My overall impression of the vehicle’s interior is quite favorable. It’s spacious and, thanks to the aforementioned wood trim and aluminum accents, does an excellent job of blending luxury with sport. There’s something on the dash panel that adds a touch of class, although I doubt if younger passengers would recognize it since it has no numbers and isn’t on their smart phone—an old-timey analog clock. Now there’s a blast from the pre-digital past! As you would expect in a luxury sedan with a variety of convenience features and infotainment options, there are many buttons and controls, all neatly arranged to maintain the stylish appearance of the interior rather than giving it a cockpit-type look and feel. I’m sure an owner would eventually adapt to the placement of said controls, however, I find myself changing the temperature when I actually want to adjust the volume on the radio because the buttons are in such close proximity. Speaking of radio, a respectable seven-speaker audio system comes standard and an eardrum-pleasing 17-speaker premium Lexicon audio system is included in the Ultimate package. Both systems have all the basics – AM, FM, and a CD player – plus satellite radio by subscription. While I’m not a fan of HD radio technology in moving vehicles, it seems to do a decent job in this system. USB and auxiliary input jacks are provided for other devices. A navigation system with 8-inch display comes standard, while a larger 9.2-inch screen with multimedia controller is optional. The seating surfaces are reasonably comfortable. Leather seating surfaces with heated front seats come standard, while premium “ultra leather” seats are included in the Tech package. Despite the 12-way adjustable front seats, no matter how I adjust them I find myself squirming in my seat a bit and feel a little numbness in my legs after being on the road for a while. I’m not saying this is due to a flaw in the design of the seats, maybe it’s a flaw in the design of my legs, but upon arriving in Santa Barbara it feels great to step out of the car and get the blood circulating again.


Genuine wood and aluminum grace the interior

As roomy as the passenger compartment is, Hyundai certainly didn’t short Genesis on trunk space. 15.3 cubic feet of cargo space will easily hold a few suitcases, golf clubs and several bags of groceries. There’s even a handy cargo net. The trunk lid in my test vehicle closes automatically at the touch of a button and opens just as easily with the push of a button on the proximity key. This car has another interesting feature that you won’t even notice until the sun goes down. At night, upon approaching and unlocking the vehicle, the side mirrors open from a folded position and the Hyundai Genesis logo is projected on the ground on each side of the car to welcome the driver and passengers. This may seem a bit over-the-top to some but, after all, this is a luxury sedan and such a feature plays right into the upscale ambiance of the vehicle, not to mention being particularly helpful if you forget what kind of car you drive. Overall, the Hyundai Genesis 3.8 RWD performs impressively and provides all the power one would probably require for everyday driving. Car buyers with a bigger checkbook may opt for the more powerful 5.0, but with the larger engine and 400 pounds of added weight, one wonders if it will be as agile as the lighter 3.8 and, needless to say, there will be a sacrifice in fuel economy. For the price conscious, the 348-horsepower Genesis Coupe is a less-expensive alternative to either Genesis sedan with a starting MSRP of $26,750. For more information on Hyundai products:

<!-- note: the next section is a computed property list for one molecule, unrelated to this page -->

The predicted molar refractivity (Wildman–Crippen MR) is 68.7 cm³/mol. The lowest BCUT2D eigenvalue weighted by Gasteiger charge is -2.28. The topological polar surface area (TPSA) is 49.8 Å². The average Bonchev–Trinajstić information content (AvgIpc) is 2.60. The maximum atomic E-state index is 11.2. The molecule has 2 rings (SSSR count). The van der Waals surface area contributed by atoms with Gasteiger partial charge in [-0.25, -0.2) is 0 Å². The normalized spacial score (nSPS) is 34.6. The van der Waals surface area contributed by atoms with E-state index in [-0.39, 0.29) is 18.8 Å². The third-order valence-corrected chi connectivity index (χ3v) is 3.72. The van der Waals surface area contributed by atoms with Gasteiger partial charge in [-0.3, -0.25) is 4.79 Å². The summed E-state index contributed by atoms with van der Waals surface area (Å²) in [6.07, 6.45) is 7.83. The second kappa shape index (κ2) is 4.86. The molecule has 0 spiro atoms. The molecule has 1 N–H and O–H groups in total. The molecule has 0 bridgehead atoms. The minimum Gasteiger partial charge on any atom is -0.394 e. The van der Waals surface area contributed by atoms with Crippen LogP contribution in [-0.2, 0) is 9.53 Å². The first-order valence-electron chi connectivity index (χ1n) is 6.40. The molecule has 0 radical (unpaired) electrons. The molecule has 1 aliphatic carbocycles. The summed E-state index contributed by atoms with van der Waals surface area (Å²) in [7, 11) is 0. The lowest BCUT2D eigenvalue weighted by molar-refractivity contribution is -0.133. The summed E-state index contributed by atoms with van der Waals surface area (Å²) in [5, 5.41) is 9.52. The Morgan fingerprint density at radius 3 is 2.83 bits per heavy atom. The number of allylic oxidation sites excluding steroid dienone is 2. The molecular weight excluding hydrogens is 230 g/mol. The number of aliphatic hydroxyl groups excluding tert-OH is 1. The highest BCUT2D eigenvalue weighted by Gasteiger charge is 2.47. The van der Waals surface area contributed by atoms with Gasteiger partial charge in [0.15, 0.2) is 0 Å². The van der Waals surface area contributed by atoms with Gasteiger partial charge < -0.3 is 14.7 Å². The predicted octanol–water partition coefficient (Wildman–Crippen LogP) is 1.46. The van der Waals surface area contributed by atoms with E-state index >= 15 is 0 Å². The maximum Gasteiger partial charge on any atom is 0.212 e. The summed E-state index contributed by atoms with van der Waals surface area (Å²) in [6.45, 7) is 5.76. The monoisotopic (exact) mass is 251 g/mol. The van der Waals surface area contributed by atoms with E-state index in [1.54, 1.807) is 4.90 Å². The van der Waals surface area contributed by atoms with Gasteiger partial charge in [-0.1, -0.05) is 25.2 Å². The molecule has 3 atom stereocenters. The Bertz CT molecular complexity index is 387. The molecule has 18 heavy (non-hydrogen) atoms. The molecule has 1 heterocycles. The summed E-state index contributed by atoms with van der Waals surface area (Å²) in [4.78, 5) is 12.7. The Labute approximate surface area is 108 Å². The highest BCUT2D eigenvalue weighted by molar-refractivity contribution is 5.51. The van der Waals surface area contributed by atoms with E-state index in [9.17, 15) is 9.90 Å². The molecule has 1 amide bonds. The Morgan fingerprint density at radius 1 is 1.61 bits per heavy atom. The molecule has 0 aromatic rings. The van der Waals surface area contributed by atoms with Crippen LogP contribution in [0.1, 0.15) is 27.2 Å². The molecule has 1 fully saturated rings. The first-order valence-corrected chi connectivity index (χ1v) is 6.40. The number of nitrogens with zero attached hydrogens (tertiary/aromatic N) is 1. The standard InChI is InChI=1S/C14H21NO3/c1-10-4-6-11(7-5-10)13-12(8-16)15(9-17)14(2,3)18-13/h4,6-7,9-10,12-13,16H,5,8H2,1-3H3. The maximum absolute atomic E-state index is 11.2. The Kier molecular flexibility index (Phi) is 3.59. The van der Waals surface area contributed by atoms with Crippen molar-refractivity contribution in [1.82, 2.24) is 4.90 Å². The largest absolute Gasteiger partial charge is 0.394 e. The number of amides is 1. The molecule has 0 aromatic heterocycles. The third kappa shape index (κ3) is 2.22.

311 horses from the 3.8-liter gasoline direct injection DOHC V6

SPECIFICATIONS Name of vehicle: 2015 Hyundai Genesis RWD 3.8 Base Price: MSRP: $38,000 As tested: $49,950 EPA Fuel Economy Estimates (City/Highway): City / Highway: 18/29 (16/25 AWD) Engine type: 3.8-liter DOHC V6; Gasoline direct injection Horsepower: 311 @ 6000 rpm Torque: 293 @ 5000 rpm Transmission type: 8-Speed Automatic with Shiftronic and Paddle Shifters Drivetrain: Rear-wheel drive (All-wheel drive optional) Steering: Rack-mounted motor-driven power steering Brakes: Power 4-wheel disc brakes with antilock braking system Wheels: 18” premium alloy wheels Dimensions Overall length: 196.5 inches Overall width: 74.4 inches (excluding mirrors) Overall height: 58.3 inches Curb weight: 4,138 pounds (4,295 pounds AWD)

You Might Also Like These Articles:

hand filling a car with gas

Urban Fuel Hacks

a blue Genesis G70

2024 Genesis G70 AWD 2.5T Sport Prestige

image of man working in car engine

What to Do If You Bought a Defective Vehicle

a packed suitcase

48 Road Trip Essentials

White Vehicle Parked on Road Between Trees in Beverly Hills

Academized Tutor Mary Watson on Driving Tips for Students New to Los Angeles